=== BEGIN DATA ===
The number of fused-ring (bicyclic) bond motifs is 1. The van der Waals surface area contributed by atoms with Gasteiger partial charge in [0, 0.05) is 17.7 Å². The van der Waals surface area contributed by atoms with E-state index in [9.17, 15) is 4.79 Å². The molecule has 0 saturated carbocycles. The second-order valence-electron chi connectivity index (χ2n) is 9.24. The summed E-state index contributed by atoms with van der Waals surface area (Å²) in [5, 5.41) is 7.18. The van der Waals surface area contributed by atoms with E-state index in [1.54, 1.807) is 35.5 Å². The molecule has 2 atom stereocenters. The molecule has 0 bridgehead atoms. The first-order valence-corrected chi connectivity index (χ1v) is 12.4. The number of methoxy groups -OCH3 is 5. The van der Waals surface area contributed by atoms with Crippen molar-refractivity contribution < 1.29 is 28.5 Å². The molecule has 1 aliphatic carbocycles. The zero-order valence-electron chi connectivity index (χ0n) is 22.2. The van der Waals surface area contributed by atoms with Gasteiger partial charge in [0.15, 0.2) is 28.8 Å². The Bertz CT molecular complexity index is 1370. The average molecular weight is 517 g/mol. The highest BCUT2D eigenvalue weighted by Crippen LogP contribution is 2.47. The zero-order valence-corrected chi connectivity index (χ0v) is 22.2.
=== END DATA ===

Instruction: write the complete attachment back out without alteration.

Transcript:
The number of fused-ring (bicyclic) bond motifs is 1. The van der Waals surface area contributed by atoms with Gasteiger partial charge in [0, 0.05) is 17.7 Å². The van der Waals surface area contributed by atoms with E-state index in [9.17, 15) is 4.79 Å². The molecule has 0 saturated carbocycles. The second-order valence-electron chi connectivity index (χ2n) is 9.24. The summed E-state index contributed by atoms with van der Waals surface area (Å²) in [5, 5.41) is 7.18. The van der Waals surface area contributed by atoms with E-state index in [1.54, 1.807) is 35.5 Å². The molecule has 2 atom stereocenters. The molecule has 0 bridgehead atoms. The first-order valence-corrected chi connectivity index (χ1v) is 12.4. The number of methoxy groups -OCH3 is 5. The van der Waals surface area contributed by atoms with Crippen molar-refractivity contribution < 1.29 is 28.5 Å². The molecule has 1 aliphatic carbocycles. The zero-order valence-electron chi connectivity index (χ0n) is 22.2. The van der Waals surface area contributed by atoms with Gasteiger partial charge in [0.15, 0.2) is 28.8 Å². The Bertz CT molecular complexity index is 1370. The average molecular weight is 517 g/mol. The highest BCUT2D eigenvalue weighted by Crippen LogP contribution is 2.47. The zero-order valence-corrected chi connectivity index (χ0v) is 22.2.